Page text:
The ACT government has temporarily shut down 32 construction sites in the past three months, as part of a renewed crackdown on dodgy building work.
Access Canberra's building regulators have also inspected 180 sites since the start of the year, as it attempts to shake a widely-held perception that it's failed to respond to the problems plaguing Canberra's construction sector.
Release of the figures comes as the ACT Assembly's inquiry into building quality prepares to hold its first public hearings on Wednesday, more than a year after the probe was announced.
The inquiry was ordered in response to concerns from industry groups and consumers about the prevalence of defects in new developments across the ACT.
Detailed in the 100 submissions to the inquiry are numerous accounts of non-compliant building work at apartment complexes, delays in construction and owners being left out of pocket after contractors collapsed.
Numerous submissions raised concern about the potential for conflicts of interest with the use of private certifiers, which is set to be a key focus of the long-awaited inquiry.
Access Canberra has also been singled out for particular criticism, with dozens of owners calling out the agency's apparently lax approach to policing building quality.
The regulator has ramped up enforcement activity in the past three months, with new figures showing it has issued 32 stop-work notices on construction sites in the past three months. The figure includes the 17 stop-work notices handed at sites in Gungahlin in March.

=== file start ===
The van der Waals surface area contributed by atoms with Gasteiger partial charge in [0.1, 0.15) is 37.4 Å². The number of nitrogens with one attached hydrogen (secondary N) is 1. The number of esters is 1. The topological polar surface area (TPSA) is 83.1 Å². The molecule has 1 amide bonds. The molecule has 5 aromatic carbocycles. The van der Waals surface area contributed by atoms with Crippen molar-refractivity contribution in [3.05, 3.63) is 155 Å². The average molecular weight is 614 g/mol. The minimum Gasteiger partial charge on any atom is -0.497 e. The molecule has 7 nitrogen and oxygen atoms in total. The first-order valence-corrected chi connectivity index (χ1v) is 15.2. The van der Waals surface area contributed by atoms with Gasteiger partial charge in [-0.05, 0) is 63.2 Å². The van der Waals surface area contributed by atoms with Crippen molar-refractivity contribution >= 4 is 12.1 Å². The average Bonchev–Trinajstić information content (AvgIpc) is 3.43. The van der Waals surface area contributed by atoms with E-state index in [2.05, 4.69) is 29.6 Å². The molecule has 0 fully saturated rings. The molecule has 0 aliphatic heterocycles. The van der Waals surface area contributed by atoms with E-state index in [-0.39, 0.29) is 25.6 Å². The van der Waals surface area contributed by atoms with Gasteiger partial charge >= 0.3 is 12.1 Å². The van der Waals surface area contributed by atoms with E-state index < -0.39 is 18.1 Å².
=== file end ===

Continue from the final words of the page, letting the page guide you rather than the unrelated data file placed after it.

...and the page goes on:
The government last month launched new builder's licence exams and will soon start consultation on a code of conduct for builders and surveyors, although it remains more than a year behind schedule in the implementation of its full reform package.
Master Builders Association of the ACT chief executive Michael Hopkins said the government had in recent months made "noticeable progress" in reforming the sector, noting the surge in enforcement action.
Mr Hopkins said the inquiry presented an opportunity to explore further changes, include the introduction of licensing for more construction trades.
Owners Corporation Network present Gary Petherbridge welcomed the start of the inquiry, but noted past reviews had largely failed to improve the standard of building quality in the ACT.
Mr Petherbridge said the government needed to be more aggressive in "naming and shaming" dodgy builders, arguing it would both deter bad practice and create a more informed consumer market.
Minister for Building Quality Improvement Gordan Ramsay said the government was "on track with a clear path" to improving construction standards in the ACT.
"When I was appointed as Minister for Building Quality I undertook to listen to industry and consumers about how we could build better homes for all stakeholders across the territory," Mr Ramsay said.
"Once the committee delivers its final report, the government will consider their recommendations in relation to our already comprehensive reform agenda."
Denman Prospect homeowner Daniel Hines hopes the inquiry will result in reforms which make builders and contractors more accountable for sub-standard work.
Mr Hines moved into his $1.2 million home in October 2017, and soon noticed problems with the concreting and floorboards. The issue was raised with the builder and contractors, which resulted in "a lot of finger-pointing" but no remedy.
"There is no accountability, it doesn't seem like anyone wants to take responsibility," Mr Hines said.
'You'd think that the warranty would stop with the builder. You'd think there would be some sort of code of conduct which makes them liable."